‘Jesus’ signifies the human being whose personhood is eternally caught up in relation with God and the Spirit. The name of the Trinity signifies the eternal bond of tripersonal love revealed in the man Jesus. Christians know, as deeply as they know anything, that God without Christ and the Spirit is remote and unavailing, that Christ without God and the Spirit is a martyred saint, that the Spirit without God and Christ is power bereft of form and direction. Faith lives from the interconnection of the three. — R Kendall Soulen, The Divine Name(s) and the Holy Trinity, Kindle ed., loc.198
The grace of our Lord Jesus Christ, the love of God and the communion of the Holy Spirit be with you all.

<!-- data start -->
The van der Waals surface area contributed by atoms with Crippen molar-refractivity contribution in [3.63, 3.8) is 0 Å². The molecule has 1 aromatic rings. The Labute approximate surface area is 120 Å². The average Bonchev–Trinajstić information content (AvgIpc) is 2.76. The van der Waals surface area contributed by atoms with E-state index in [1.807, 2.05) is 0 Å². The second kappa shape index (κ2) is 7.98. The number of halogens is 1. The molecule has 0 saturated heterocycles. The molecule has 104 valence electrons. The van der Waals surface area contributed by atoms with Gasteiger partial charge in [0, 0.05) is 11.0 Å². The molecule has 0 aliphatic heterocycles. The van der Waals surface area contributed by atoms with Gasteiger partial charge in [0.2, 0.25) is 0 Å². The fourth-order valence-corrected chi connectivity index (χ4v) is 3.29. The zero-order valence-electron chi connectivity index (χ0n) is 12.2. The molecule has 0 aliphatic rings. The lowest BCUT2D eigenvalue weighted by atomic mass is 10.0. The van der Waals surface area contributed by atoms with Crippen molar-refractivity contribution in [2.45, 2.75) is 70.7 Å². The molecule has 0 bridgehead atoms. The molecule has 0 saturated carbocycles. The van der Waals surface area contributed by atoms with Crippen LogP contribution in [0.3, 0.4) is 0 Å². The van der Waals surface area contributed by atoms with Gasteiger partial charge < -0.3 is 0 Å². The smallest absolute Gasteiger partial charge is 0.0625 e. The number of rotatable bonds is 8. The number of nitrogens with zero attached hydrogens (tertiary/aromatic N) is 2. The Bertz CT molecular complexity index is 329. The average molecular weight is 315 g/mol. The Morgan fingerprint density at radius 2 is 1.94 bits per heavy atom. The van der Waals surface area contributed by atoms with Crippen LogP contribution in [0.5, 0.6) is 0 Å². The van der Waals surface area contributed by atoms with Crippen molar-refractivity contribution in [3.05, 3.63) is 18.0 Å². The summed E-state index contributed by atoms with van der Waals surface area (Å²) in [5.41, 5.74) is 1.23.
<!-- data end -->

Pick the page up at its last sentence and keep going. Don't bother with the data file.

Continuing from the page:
That’s 2 Corinthians 13.13, the last verse of that letter that Paul wrote to the church in Corinth.
Go therefore and make disciples of all nations, baptising them in the name of the Father and of the Son and of the Holy Spirit…
That’s the second-last verse of the Gospel According to Matthew.
The New Testament is full of passages in which the Father, the Son and the Holy Spirit are spoken of in one breath. These passages are building blocks of the doctrine of the Holy Trinity.
It’s Trinity Sunday. So let’s make time for a little art appreciation.
Why art appreciation? Because a picture paints a thousand words; and even thousands upon thousands of words may still obscure the beauty of our God, the Holy Trinity of Love.
This is an icon of the Russian Orthodox Church, painted (or ‘written’) by a monk called Andrei Rublev about 600 years ago.
It’s based on the story of three angels who pop in on Abraham and Sarah by the oaks of Mamre in Genesis 18. Abraham gives them a meal. Before we get very far into the story though, the angels are being spoken of together as one being: the Lord.
In other words, by the end of the story the three are one. You can see why that excited people’s imaginations with thoughts of the Holy Trinity.